Foods for the intestine Fruits

Persimmon – Properties and health benefits / medicinal uses

Persimmon is a fruit with great medicinal qualities, and well known for its diarrhea stopping property. Below, its properties and medicinal uses are discussed.

Botanical name: Diospyros kaki L.
Other names: Chinese fig, Kaki fruit, Common persimmon, Sharon fruit

Persimmon is the aggregate fruit of the persimmon tree, Diospyros kaki L., a deciduous tree of the botanical family Ebenaceae which usually reaches a height of about 4 meters.persimmon-meddicinal-uses

Properties of persimmon
The following are some of the constituents of persimmon:

▪ Sugars – Persimmon contains significant amount of sugars of which fructose is the most abundant, then small amounts of glucose and saccharose. Even though persimmons contains about 15% sugars, it is still recommended for the diabetics. This is because their sugar content is composed mainly of fructose which requires less insulin for use in the body cells.

▪ Fats and Proteins – Persimmons contains virtually no fats or proteins.

▪ Tannins – These are phenolic compounds which acts as astringents. They form dry coating on the mucosa by coagulating proteins. Tannins are also present in quince, banana, and even red wines, and they can be recognized by their harsh taste. The tannin content of persimmons depends on the variety, as some varieties contain higher tannin content than the others.

▪ Carotenoids – Also referred to as provitamin A here. Persimmons are among the richest fruit in carotenoids, as just a 250 g of persimmon provides about half of the recommended daily allowance for this vitamin. There are many carotenoids present in persimmons, among which lycopene and crptoxanthin stands out. These carotenoids are said to be responsible for persimmon’s orange color.
Carotenoids are known for their great antioxidant property, which help prevent cellular aging, prevent cancer, and also stop the process of arteriosclerosis.

▪ Mucilage and Pectin – Persimmon is among the richest fruit in pectin. Pectin and mucilage are complex carbohydrates and the most important component of soluble vegetable fiber, and are contained in persimmon in about 3.65 of its total weight. Among many functions of pectin and mucilage such as retaining sugars and cholesterol, and increasing fecal volume and facilitating evacuation, its immediate effect of soothing and reducing inflammation in the walls of the digestive tract stands out more.

▪ Vitamins and Minerals – Persimmon contains significant amount of vitamins and minerals of which vitamin C, potassium and Iron stands out. Even though persimmon is not among the richest fruit in vitamin C, it still provides significant amount of this vitamin as 250 g of persimmon provide about 40% of the recommended daily allowance for this vitamin. And again, the significant amount of vitamin C present in persimmon also helps facilitate the absorption of the iron present in the same persimmon.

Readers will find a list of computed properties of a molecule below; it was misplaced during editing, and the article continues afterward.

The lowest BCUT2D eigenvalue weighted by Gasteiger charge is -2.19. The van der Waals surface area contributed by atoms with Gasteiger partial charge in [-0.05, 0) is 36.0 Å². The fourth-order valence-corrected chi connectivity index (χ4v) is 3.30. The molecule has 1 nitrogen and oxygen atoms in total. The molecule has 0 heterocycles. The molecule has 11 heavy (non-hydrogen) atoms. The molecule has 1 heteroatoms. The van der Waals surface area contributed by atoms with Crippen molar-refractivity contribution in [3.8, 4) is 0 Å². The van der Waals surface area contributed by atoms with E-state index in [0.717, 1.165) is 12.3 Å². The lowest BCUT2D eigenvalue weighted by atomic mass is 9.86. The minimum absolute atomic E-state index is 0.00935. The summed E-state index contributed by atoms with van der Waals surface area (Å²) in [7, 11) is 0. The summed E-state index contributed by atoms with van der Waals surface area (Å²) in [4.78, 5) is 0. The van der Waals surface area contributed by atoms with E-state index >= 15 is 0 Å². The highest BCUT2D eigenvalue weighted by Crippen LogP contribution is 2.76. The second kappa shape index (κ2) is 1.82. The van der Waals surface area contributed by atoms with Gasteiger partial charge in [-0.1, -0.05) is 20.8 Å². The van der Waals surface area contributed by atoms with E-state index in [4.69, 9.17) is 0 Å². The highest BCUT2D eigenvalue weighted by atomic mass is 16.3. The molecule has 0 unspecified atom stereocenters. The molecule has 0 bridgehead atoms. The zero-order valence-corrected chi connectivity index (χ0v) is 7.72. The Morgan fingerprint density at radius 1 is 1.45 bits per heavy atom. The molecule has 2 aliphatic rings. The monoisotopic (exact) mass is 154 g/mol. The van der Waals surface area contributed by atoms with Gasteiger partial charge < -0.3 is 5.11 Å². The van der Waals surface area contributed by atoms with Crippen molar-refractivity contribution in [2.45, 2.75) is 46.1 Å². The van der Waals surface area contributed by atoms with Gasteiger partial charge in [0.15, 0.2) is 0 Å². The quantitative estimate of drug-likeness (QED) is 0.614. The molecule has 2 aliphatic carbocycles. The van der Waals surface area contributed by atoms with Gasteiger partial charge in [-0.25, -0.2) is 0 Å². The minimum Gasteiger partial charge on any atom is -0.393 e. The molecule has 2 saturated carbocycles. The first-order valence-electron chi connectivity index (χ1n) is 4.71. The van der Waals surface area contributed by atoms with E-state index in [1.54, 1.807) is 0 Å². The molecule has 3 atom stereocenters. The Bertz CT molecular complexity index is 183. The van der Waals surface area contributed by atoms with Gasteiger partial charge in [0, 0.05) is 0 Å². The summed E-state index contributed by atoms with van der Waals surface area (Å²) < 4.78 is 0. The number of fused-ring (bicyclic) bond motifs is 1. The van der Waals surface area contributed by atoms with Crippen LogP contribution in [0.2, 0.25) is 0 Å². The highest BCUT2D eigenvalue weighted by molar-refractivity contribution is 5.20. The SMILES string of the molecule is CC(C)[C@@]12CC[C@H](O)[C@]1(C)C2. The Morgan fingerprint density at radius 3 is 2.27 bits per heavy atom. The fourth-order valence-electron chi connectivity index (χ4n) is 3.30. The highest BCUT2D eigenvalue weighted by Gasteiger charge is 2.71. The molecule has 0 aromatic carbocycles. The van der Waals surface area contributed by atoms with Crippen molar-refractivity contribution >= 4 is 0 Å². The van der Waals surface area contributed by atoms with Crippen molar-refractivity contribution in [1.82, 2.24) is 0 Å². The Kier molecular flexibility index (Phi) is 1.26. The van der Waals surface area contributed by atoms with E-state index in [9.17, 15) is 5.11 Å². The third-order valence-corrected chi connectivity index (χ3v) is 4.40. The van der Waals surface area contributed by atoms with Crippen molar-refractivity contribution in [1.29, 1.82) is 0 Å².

The iron present is the second most abundant mineral in persimmon after potassium. A 250 g of persimmon provides about 10% of the recommended daily allowance for this mineral, a reasonable amount as a fresh fruit.

Persimmon as a fruit with great medicinal values is indicated in the following cases:

Intestinal disorders
As we have seen above, persimmons contains tannins which gives them their astringent effect, and also pectin and mucilage which gives them their emollient effect. The combined effect of the substances above helps dry and soothe the walls of the digestive tract.
Moreover, the pectin and mucilage in persimmon gives it a great anti-inflammatory effect, making them beneficial in cases of diarrhea and colitis. In the consumption of persimmon in cases of intestinal disorders, less ripe persimmons are recommended as they contain more tannins or are more astringent. Thus, the consumption of persimmon is recommended in cases of:
Intestinal spasms
Irritable bowel
Chronic colitis, and
Excess gas.

Anemia
In cases of anemia due to iron deficiency, the consumption of persimmon is highly recommended. This sounds amazing since the iron-content of persimmon is not particularly high, but possible because of its reasonable vitamin C content which facilitates the absorption of the iron present. Thus, the regular consumption of persimmon is highly recommended in cases of iron-deficiency anemia.

Cardiovascular conditions
Persimmon’s richness in carotenoids explains this. The carotenoids helps stops the process of arteriosclerosis. Additionally, persimmon contains virtually no fats and sodium, the two most antagonistic substances to the cardiovascular system. Thus, the consumption of persimmon is recommended in cases of:
Hypertension
Arteriosclerosis, and
Cardiovascular conditions in general.

Diabetes
This sounds quite amazing too. Even though persimmons contain significant amount of sugars, they are still tolerated by the diabetics. This is because their sugar content is composed mainly of fructose, a type of sugar which requires less insulin for use in the body than glucose. Thus, diabetics who produce less insulin, can tolerate and absorb fructose than any other form of sugar.
Additionally, the soluble vegetable fiber present in persimmon in the form of pectin helps retain sugars in the intestine, and release them slowly into the bloodstream without causing hike in the blood glucose level. Thus, the consumption of persimmon is of great benefit to the diabetics.

About the author

Abbati

Abbati studied Biological sciences at Ahmadu Bello Univeristy, Zaria. He loves learning about the medicinal properties of foods, and the need to explore them!

Leave a Reply